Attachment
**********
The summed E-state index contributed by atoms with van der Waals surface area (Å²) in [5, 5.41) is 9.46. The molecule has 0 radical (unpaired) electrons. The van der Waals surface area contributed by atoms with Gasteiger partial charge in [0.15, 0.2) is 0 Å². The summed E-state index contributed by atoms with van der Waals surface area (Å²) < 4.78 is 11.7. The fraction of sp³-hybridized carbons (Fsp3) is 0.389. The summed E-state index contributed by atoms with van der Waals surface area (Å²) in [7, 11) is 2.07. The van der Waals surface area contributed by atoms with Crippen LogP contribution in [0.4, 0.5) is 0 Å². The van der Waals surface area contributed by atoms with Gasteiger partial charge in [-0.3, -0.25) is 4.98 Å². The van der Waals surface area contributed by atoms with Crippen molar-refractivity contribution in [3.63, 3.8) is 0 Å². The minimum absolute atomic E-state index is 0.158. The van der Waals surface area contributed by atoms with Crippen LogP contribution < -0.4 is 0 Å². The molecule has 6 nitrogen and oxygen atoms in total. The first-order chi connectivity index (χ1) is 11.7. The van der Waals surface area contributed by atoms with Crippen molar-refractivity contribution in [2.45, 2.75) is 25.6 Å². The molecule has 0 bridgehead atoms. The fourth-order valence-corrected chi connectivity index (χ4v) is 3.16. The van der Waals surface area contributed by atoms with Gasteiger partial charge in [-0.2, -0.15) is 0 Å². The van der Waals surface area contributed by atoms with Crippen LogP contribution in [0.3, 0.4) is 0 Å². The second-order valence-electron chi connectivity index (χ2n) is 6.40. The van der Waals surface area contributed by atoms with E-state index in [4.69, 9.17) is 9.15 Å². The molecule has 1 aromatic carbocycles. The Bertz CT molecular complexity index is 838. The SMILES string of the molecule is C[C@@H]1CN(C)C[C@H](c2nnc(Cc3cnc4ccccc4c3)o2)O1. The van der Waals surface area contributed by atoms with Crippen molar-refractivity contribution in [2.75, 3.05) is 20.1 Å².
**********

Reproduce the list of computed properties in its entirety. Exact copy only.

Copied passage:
The summed E-state index contributed by atoms with van der Waals surface area (Å²) in [5, 5.41) is 9.46. The molecule has 0 radical (unpaired) electrons. The van der Waals surface area contributed by atoms with Gasteiger partial charge in [0.15, 0.2) is 0 Å². The summed E-state index contributed by atoms with van der Waals surface area (Å²) < 4.78 is 11.7. The fraction of sp³-hybridized carbons (Fsp3) is 0.389. The summed E-state index contributed by atoms with van der Waals surface area (Å²) in [7, 11) is 2.07. The van der Waals surface area contributed by atoms with Crippen LogP contribution in [0.4, 0.5) is 0 Å². The van der Waals surface area contributed by atoms with Gasteiger partial charge in [-0.3, -0.25) is 4.98 Å². The van der Waals surface area contributed by atoms with Crippen molar-refractivity contribution in [3.63, 3.8) is 0 Å². The minimum absolute atomic E-state index is 0.158. The van der Waals surface area contributed by atoms with Crippen LogP contribution < -0.4 is 0 Å². The molecule has 6 nitrogen and oxygen atoms in total. The first-order chi connectivity index (χ1) is 11.7. The van der Waals surface area contributed by atoms with Crippen molar-refractivity contribution in [2.45, 2.75) is 25.6 Å². The molecule has 0 bridgehead atoms. The fourth-order valence-corrected chi connectivity index (χ4v) is 3.16. The van der Waals surface area contributed by atoms with Gasteiger partial charge in [-0.2, -0.15) is 0 Å². The van der Waals surface area contributed by atoms with Crippen LogP contribution in [0.3, 0.4) is 0 Å². The second-order valence-electron chi connectivity index (χ2n) is 6.40. The van der Waals surface area contributed by atoms with E-state index in [4.69, 9.17) is 9.15 Å². The molecule has 1 aromatic carbocycles. The Bertz CT molecular complexity index is 838. The SMILES string of the molecule is C[C@@H]1CN(C)C[C@H](c2nnc(Cc3cnc4ccccc4c3)o2)O1. The van der Waals surface area contributed by atoms with Crippen molar-refractivity contribution in [2.75, 3.05) is 20.1 Å².